We can now go back to the ECD machine and replace the coercions with threesomes. Here's the syntax in A-normal form. \[ \begin{array}{llcl} \text{expressions} & e & ::= & k \mid x \mid \lambda x{:}T.\, s \\ \text{definitions} & d & ::= & x=\mathit{op}(e) \mid x : T = e(e) \mid x = e : \tau \\ \text{statements} & s & ::= & d; s \mid \mathbf{return}\,e \mid \mathbf{return}\,e(e) : \tau \\ \text{simple values} & \tilde{v} & ::= & k \mid \langle \lambda x{:}T.\, s, \rho \rangle \\ \text{values}& v & ::= & \tilde{v} \mid \tilde{v} : \tau \end{array} \] The cast function, of course, needs to change. \begin{align*} \mathsf{cast}(k, \tau) &= \begin{cases} k & \text{if } \tau = (B \overset{B}{\Longrightarrow} B) \\ \mathbf{blame}\,\ell & \text{if } \tau = B \overset{B^p;\bot^\ell}{\Longrightarrow} T\\ k : \tau & \text{otherwise} \end{cases} \\ \mathsf{cast}(\langle \lambda x{:}T.s,\rho \rangle, \tau) &= \langle \lambda x{:}T.s,\rho \rangle : \tau \\ \mathsf{cast}(k : \tau_1, \tau_2) &= \begin{cases} k & \text{if } (\tau_1;\tau_2) = B \overset{B}{\Longrightarrow} B \\ \mathbf{blame}\,\ell & \text{if } (\tau_1;\tau_2) = B \overset{B^p;\bot^\ell}{\Longrightarrow} T\\ k : (\tau_1;\tau_2) & \text{otherwise} \end{cases} \\ \mathsf{cast}(\langle \lambda x{:}T.s,\rho \rangle : \tau_1, \tau_2) &= \begin{cases} \langle \lambda x{:}T.s,\rho \rangle : (\tau_1;\tau_2)& \text{if } \mathit{middle}(\tau_1;\tau_2) \neq (I^p;\bot^\ell) \\ \mathbf{blame}\,\ell & \text{if } \mathit{middle}(\tau_1;\tau_2) = (I^p;\bot^\ell) \end{cases} \end{align*} And last but not least, here's the transitions for the ECD machine, but with threesomes instead of coercions. \begin{align*} (x : T_1 = e_1(e_2); s, \rho, \kappa) & \longmapsto (s', \rho'[y{:=}v_2], (T_1 \overset{T_1}{\Longrightarrow}T_1,(x,s,\rho)::\kappa)) \\ \text{where } & V(e_1,\rho) = \langle \lambda y{:}T_2. s', \rho' \rangle, V(e_2,\rho) = v_2 \\ (x : T_1 = e_1(e_2); s, \rho, \kappa) & \longmapsto (s', \rho'[y{:=}v'_2], (\tau_2,(x,s,\rho)::\kappa)) \\ \text{where } & V(e_1,\rho) = \langle \lambda y{:}T_2. s', \rho' \rangle : \tau_1 \to \tau_2, \\ & V(e_2,\rho) = v_2, \text{ and } \mathsf{cast}(v_2, \tau_1) = v'_2\\ (x = \mathit{op}(\overline{e}); s, \rho, \kappa) & \longmapsto (s, \rho[x{:=}v], \kappa) \\ \text{where }& v = \delta(\mathit{op},V(e,\rho)) \\ (x = e : \tau; s, \rho, \kappa) & \longmapsto (s, \rho[x{:=}v'], \kappa) \\ \text{where } & V(e,\rho) = v, \mathsf{cast}(v,\tau) = v' \\ (\mathbf{return}\,e, \rho, (\tau,(x,s,\rho')::\kappa)) & \longmapsto (s, [x{:=}v']\rho', \kappa) \\ \text{where }& V(e,\rho) = v, \mathsf{cast}(v,\tau) = v' \\ (\mathbf{return}\,e_1(e_2) : \tau_1, \rho, (\tau_2,\sigma)) & \longmapsto (s, \rho'[y{:=}v_2], ((\tau_1; \tau_2),\sigma)) \\ \text{where } & V(e_1,\rho) = \langle \lambda y{:}T. s, \rho' \rangle, V(e_2,\rho) = v_2 \\ (\mathbf{return}\,e_1(e_2) : \tau_1, \rho, (\tau_2,\sigma)) & \longmapsto (s, \rho'[y{:=}v'_2], (\tau_5,\sigma)) \\ \text{where } & V(e_1,\rho) = \langle \lambda y{:}T_1. s, \rho' \rangle : \tau_3 \to \tau_4,\\ & V(e_2,\rho) = v_2, \mathsf{cast}(v_2, \tau_3) = v'_2, \text{ and} \\ & (\tau_4; \tau_1; \tau_2) = \tau_5 \\[2ex] (x = e : \tau; s, \rho, \kappa) & \longmapsto \mathbf{blame}\,\ell\\ \text{where } & V(e,\rho) = v, \mathsf{cast}(v,\tau) = \mathbf{blame}\,\ell \\ (\mathbf{return}\,e, \rho, (\tau,(x,s,\rho')::\kappa)) & \longmapsto \mathbf{blame}\,\ell \\ \text{where }& V(e,\rho) = v, \mathsf{cast}(v,\tau) = \mathbf{blame}\,\ell \end{align*}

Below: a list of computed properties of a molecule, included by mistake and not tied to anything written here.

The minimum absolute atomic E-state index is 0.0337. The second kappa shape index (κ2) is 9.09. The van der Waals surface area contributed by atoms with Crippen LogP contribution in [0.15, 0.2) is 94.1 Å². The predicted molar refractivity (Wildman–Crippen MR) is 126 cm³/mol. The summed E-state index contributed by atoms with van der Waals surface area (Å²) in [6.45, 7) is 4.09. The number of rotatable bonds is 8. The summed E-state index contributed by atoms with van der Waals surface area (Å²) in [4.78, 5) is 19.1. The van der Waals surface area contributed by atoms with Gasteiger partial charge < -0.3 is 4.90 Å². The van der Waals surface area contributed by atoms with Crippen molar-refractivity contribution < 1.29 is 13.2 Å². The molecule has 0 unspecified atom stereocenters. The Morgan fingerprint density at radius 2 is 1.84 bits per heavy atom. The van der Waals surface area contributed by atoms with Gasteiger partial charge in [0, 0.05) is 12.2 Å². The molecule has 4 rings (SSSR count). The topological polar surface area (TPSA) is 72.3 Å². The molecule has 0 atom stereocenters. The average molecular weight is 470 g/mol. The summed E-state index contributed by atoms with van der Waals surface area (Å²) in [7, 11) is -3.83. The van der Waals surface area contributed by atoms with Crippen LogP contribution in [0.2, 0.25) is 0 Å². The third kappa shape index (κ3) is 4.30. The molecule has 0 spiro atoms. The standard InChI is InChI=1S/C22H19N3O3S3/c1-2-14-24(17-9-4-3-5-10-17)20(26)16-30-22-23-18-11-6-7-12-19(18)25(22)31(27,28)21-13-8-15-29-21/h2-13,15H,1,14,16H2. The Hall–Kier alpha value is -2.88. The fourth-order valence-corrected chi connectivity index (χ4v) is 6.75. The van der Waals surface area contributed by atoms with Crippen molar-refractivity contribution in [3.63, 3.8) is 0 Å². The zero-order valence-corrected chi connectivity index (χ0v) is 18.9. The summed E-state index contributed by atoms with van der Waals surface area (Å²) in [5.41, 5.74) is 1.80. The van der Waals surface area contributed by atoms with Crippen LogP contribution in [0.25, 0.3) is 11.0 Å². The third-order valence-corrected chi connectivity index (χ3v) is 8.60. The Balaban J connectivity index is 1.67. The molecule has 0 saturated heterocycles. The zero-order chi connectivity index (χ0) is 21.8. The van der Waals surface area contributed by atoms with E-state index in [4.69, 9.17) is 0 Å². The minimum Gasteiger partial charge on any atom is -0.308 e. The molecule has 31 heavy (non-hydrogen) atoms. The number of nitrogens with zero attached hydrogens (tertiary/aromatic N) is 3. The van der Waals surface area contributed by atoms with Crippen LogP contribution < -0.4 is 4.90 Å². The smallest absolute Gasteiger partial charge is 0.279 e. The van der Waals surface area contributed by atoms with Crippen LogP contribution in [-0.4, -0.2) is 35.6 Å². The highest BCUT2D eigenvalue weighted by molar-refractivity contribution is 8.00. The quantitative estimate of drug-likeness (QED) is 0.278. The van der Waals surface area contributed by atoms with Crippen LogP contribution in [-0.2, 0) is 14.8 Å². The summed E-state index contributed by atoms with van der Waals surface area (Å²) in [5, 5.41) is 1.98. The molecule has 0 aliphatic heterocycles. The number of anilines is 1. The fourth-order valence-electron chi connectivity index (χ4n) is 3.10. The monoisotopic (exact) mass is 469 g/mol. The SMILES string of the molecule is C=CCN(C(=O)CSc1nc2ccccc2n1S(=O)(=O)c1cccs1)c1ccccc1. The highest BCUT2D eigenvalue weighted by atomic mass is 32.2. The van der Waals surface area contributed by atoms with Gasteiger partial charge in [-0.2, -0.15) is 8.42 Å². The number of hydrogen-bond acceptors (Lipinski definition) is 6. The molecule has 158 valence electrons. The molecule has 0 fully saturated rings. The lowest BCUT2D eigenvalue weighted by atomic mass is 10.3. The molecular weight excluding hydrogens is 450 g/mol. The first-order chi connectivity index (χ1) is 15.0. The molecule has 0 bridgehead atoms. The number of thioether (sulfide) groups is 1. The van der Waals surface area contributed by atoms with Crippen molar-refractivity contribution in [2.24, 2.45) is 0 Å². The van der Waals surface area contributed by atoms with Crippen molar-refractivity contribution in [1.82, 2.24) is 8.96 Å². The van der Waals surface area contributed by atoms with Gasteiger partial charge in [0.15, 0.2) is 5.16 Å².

We now have an implementation of Lazy UD that is space efficient and relatively efficient in time as well. However, there is one nagging issue regarding the speed of statically-typed code. Notice how there are two transition rules for each kind of function call. The source of the problem is that there are two kinds of values that have function type, closures and closures wrapped in a threesome. In the next post I'll define a unified representation for closures and wrapped closures so that we don't need to dispatch at runtime.